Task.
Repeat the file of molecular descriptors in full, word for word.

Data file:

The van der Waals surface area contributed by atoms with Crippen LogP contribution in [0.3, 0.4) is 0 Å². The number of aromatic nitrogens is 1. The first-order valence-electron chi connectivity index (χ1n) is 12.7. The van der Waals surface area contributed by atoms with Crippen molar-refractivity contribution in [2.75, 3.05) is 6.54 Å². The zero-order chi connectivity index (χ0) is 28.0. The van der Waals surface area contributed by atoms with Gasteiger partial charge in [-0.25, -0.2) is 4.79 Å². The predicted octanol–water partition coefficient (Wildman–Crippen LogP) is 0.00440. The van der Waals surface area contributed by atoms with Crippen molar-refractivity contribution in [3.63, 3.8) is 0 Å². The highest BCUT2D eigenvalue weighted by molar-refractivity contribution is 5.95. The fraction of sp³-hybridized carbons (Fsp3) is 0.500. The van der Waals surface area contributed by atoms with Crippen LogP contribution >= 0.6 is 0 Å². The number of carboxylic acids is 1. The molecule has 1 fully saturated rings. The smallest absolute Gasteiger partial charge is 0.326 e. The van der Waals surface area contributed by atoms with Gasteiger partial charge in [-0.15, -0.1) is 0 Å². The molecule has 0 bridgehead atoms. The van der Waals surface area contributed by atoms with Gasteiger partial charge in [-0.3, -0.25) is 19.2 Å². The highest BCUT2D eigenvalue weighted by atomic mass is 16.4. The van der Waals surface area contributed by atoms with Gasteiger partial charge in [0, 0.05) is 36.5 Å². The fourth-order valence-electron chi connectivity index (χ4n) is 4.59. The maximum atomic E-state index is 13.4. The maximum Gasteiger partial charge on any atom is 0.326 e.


The van der Waals surface area contributed by atoms with Crippen LogP contribution in [0.3, 0.4) is 0 Å². The number of aromatic nitrogens is 1. The first-order valence-electron chi connectivity index (χ1n) is 12.7. The van der Waals surface area contributed by atoms with Crippen molar-refractivity contribution in [2.75, 3.05) is 6.54 Å². The zero-order chi connectivity index (χ0) is 28.0. The van der Waals surface area contributed by atoms with Gasteiger partial charge in [-0.25, -0.2) is 4.79 Å². The predicted octanol–water partition coefficient (Wildman–Crippen LogP) is 0.00440. The van der Waals surface area contributed by atoms with Crippen molar-refractivity contribution in [3.63, 3.8) is 0 Å². The highest BCUT2D eigenvalue weighted by molar-refractivity contribution is 5.95. The fraction of sp³-hybridized carbons (Fsp3) is 0.500. The van der Waals surface area contributed by atoms with Crippen LogP contribution >= 0.6 is 0 Å². The number of carboxylic acids is 1. The molecule has 1 fully saturated rings. The smallest absolute Gasteiger partial charge is 0.326 e. The van der Waals surface area contributed by atoms with Gasteiger partial charge in [-0.15, -0.1) is 0 Å². The molecule has 0 bridgehead atoms. The van der Waals surface area contributed by atoms with Gasteiger partial charge in [-0.3, -0.25) is 19.2 Å². The highest BCUT2D eigenvalue weighted by atomic mass is 16.4. The van der Waals surface area contributed by atoms with Gasteiger partial charge in [0, 0.05) is 36.5 Å². The fourth-order valence-electron chi connectivity index (χ4n) is 4.59. The maximum atomic E-state index is 13.4. The maximum Gasteiger partial charge on any atom is 0.326 e.